6. 1 like
    I totally agree with this part on principal. But in both the Angels' and Rangers' defense, they were the only MLB club in their respective leagues of their respective states. The Texas Rangers obviously existed before the Houston Astros moved to the AL (even though the Astros are older), and the California Angels were around a few years before the A's moved in. Both are still kind of dumb given, as mentioned, the Astros already existed, as did the Giants and Dodgers, but I was more forgiving of the names because they kind of made sense on a league level. And, as you pointed out, the Texas Rangers were a real thing. What I can't excuse is something as presumptuous as "New England Patriots." Not only are they already 30 miles outside of Boston, they think they represent six or so other states? I realize we're getting off-topic, but I pointed out in another topic my disdain for region-named teams, especially when the regions are large and usually have various sub-cultures within.
  7. 1 like
    4.) People who actually are born and raised in suburban LA, have frequently been to Anaheim, and see that other than a theme park and a couple sports venues that it's part of the same blob as Brea, Fullerton, Orange, La Habra, Buena Park, Cerritos, Whittier, Costa Mesa, Yorba Linda, Lakewood, etc. It's a 25 mile drive on one freeway for me to get there. A tad shorter than driving from Alameda to Reno.
  8. 1 like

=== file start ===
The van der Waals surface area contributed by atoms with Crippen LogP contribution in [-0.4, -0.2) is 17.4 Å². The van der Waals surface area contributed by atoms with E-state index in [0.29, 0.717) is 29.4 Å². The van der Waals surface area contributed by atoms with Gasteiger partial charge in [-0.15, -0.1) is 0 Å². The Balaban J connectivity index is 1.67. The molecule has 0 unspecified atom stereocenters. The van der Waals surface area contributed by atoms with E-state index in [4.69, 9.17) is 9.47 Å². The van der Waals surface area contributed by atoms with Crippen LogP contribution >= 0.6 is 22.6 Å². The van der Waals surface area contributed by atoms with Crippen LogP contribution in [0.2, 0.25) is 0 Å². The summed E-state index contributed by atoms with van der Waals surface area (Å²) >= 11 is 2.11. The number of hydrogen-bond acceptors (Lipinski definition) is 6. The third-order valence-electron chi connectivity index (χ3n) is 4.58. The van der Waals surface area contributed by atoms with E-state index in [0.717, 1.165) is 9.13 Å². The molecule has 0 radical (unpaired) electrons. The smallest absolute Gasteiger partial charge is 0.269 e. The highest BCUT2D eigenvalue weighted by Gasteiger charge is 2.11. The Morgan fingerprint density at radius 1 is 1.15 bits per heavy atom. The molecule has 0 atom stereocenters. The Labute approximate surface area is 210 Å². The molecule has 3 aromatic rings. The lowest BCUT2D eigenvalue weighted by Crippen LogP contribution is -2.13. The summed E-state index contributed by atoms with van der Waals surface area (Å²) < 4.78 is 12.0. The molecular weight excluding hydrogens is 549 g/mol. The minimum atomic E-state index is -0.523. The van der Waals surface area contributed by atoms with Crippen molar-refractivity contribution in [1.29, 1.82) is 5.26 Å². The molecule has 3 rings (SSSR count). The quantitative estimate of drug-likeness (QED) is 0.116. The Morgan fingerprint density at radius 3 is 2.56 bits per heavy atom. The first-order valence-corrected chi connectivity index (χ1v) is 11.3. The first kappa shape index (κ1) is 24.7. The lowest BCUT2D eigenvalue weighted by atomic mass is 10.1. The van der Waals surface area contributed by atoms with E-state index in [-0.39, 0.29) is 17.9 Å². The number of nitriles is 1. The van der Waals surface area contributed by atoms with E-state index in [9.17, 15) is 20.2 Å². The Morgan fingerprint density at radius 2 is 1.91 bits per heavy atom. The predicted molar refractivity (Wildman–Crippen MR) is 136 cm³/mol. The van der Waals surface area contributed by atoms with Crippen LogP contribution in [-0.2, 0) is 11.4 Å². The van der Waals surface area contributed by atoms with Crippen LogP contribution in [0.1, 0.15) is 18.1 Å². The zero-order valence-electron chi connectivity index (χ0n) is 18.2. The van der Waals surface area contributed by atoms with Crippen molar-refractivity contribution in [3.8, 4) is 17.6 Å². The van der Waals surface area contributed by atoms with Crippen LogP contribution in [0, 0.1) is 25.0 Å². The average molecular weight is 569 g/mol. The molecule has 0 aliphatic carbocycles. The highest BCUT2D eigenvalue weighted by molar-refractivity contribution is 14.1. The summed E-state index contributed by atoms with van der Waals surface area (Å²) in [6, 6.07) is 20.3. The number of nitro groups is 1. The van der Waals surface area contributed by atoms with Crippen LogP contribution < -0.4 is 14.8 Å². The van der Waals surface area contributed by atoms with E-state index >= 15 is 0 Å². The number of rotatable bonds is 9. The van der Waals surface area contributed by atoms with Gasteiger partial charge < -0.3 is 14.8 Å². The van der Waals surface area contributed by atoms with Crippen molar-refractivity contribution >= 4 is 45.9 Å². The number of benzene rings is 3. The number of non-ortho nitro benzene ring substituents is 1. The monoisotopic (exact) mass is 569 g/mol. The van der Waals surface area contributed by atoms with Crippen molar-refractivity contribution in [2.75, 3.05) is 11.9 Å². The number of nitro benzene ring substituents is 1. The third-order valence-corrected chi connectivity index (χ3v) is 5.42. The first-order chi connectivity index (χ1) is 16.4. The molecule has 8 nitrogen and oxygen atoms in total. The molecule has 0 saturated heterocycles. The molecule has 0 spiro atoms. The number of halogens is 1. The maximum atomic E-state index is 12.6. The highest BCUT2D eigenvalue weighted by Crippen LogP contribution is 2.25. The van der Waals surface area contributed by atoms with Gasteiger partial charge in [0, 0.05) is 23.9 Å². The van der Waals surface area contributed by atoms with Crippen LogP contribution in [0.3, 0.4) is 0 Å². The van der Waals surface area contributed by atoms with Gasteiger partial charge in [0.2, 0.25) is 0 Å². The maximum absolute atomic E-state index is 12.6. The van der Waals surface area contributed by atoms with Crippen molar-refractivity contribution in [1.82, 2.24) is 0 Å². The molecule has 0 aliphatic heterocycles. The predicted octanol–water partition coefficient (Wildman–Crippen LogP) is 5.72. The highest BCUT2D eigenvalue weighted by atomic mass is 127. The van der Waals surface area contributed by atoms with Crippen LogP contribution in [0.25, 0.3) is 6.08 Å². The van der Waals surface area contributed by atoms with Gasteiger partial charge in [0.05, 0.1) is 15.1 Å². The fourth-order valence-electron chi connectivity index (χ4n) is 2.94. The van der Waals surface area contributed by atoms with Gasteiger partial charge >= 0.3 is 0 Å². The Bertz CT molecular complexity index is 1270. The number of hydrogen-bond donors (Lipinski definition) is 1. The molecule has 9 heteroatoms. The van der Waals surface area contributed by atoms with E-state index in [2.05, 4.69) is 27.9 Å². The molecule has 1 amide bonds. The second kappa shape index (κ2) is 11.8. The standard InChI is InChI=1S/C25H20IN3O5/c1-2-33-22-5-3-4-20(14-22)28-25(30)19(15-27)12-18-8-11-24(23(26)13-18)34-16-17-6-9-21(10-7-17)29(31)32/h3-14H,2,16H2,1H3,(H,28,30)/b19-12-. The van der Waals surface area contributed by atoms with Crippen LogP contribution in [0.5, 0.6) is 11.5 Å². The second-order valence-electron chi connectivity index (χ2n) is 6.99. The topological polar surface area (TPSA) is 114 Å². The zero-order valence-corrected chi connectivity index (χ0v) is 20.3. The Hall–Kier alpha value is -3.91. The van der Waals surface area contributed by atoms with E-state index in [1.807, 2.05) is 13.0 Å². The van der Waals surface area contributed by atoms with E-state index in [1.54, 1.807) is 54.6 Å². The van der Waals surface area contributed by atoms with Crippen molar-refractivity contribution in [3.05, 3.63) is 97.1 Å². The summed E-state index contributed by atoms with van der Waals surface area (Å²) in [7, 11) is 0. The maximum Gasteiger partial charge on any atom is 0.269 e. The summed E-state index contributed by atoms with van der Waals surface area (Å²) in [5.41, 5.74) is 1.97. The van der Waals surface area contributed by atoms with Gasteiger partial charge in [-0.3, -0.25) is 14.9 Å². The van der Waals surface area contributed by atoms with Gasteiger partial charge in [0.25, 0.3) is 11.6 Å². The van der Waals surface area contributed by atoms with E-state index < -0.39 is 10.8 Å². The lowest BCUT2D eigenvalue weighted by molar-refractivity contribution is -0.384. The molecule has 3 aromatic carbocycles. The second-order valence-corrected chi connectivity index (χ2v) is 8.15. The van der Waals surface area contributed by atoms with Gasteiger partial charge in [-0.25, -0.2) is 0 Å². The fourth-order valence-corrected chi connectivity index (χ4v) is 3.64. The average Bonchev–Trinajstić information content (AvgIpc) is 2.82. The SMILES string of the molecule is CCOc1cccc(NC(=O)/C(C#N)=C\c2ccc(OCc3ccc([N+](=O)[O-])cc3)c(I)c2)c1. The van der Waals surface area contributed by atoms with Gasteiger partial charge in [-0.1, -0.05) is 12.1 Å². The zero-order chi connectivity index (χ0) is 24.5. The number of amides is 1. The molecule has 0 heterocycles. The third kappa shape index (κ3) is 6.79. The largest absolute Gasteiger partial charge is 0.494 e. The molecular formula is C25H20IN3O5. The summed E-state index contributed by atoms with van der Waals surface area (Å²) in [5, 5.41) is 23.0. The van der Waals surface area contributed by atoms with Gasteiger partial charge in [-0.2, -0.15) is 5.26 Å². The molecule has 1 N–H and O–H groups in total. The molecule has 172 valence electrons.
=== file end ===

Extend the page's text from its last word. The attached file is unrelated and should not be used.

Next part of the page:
That's pretty ironic, considering that the city suburb of Anaheim paid the team to use it. No. Not even. As much as they wanna push it like that, Anaheim is NOT a suburb of LA (God this is an old and tired debate). Thing about megaplexes is that their suburbs can be larger than many other cities across the nation, but still be suburbs by virtue of proximity to the larger anchor city. I know people in Orange County don't like to acknowledge it, but facts are what they are. Gothamite is correct. Also, people get confused by the fact that "suburban" as an adjective stands in contrast to "urban". Nevertheless, one city can be a suburb of another. For instance, the small cities of northern New Jersey such as Hoboken, Jersey City, and Newark, while all gloriously urban (rather than suburban) in character, are nevertheless suburbs of New York City. The fact that Anaheim is its own city does not prevent it from being a suburb of a larger city, nor does the fact that it's very different from L.A. And the fact that it's in another county is utterly irrelevant. Practically every city has suburbs in other counties; some, as noted above, have them in other states. The real test is the TV market. The networks have no Anaheim stations; the local stations for Anaheim are the L.A. stations KCBS, KNBC, KABC, KTLA, etc. And even if a station were licenced to Anaheim, it still would serve the entire L.A. area, the way the New York area is served both by stations licenced to New York City proper and also by WWOR (licenced to Secaucus, NJ), WNET (licenced to Newark), and WLIW (licenced to Garden City, Long Island). The point of all this is that "Los Angeles Angels" is an entirely appropriate name for a team in Anaheim. And, of course, the Angels aren't the first L.A. team to play in Anaheim: the L.A. Rams played in Anaheim for the last 15 years before their move away; and the L.A. Kiss have played there the past two seasons.